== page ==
Position Spend Analysis as a Tool
Quick, what’s the best way to annoy close friends who are photographers, chefs, or musicians? Look them dead in the eye and say “wow, you’re really good. You must have really nice cameras/cookware/instruments!” What makes this comment infuriating is that we are putting all the credit solely on the shoulders of the equipment these people use to make the amazing things they make; we’re writing off any skills that went into a final product. In truth, it is these unique skills that truly make the end product amazing rather than the tools.
Yet each of these people still need these tools to do their job.
The greatest Procurement pro could attack a category of spend and drive incredible savings while also improving SLAs – if he or she knows where to look. Without a proper spend analysis, this pro won’t know what suppliers are being utilized, how much money flows to which supplier, or how much overlap exists among buyers. Spend Analysis, in this case, becomes the tool that allows Procurement’s unique skillset to shine.
Position Spend Analysis as a Strategic Foundation
One response I don’t advise: “Well, boss, what’s the ROI in asking for an ROI?” This may sound tongue-in-cheek, but there’s a real value in asking this question (albeit in a more appropriate way).
Upper management asks for ROI confirmation because it is a strong gatekeeper. Simple math dictates that an organization will go belly up sooner or later if it takes on too many projects that don’t yield returns. Looking at a project’s expected and achieved ROI helps ensure the long-term success of the organization.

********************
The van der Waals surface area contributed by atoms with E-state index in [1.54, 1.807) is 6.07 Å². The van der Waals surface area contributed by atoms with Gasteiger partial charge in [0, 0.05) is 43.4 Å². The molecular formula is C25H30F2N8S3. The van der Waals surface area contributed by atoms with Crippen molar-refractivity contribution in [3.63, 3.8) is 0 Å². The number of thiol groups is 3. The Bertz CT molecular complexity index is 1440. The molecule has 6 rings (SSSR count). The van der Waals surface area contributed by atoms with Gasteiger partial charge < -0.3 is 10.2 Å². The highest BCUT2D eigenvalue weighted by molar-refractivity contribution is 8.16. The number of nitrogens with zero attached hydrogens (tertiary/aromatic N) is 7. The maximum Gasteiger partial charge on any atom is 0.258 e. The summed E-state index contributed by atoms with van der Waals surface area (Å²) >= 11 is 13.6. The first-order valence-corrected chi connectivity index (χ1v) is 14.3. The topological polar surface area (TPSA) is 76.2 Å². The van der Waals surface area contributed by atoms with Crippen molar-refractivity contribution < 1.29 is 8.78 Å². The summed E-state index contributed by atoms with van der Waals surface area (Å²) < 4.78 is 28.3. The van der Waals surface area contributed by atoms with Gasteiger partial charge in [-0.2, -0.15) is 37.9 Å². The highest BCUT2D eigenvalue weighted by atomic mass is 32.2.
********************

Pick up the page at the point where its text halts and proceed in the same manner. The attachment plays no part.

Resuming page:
Spend analysis works the same way – We want the low hanging fruit, the fast initiatives that yield the greatest savings. We want to focus all of our time on projects that give us the most bang for our buck, and avoid those that do not. We can’t separate the good opportunities from the losers without a proper spend analysis.
Spend Analysis Doesn’t Have an ROI – and Doesn’t Need One
To sum up a long answer to a short question, spend analysis doesn’t earn an ROI because it can’t. But it doesn’t need to, either.
Why? Because you’d be hard pressed to earn a return on sourcing projects without it. It is a critical step in the process, a vital tool for Procurement, and a much needed gatekeeper to ensure our strategic sourcing initiatives yield results – but it isn’t a standalone process in and of itself.
About the Author:
Brian Seipel is a consultant and spend analysis lead at Source One Management Services, focused on helping global and domestic companies implement innovative solutions for driving revenue and expanding market share through procurement and strategic sourcing best practices. With a background combining Business Analysis, Information Technology, and Marketing, Seipel is an instrumental resource behind Source One’s spend analysis as a service platform, www.SpendConsultant.com.
George E. Krauter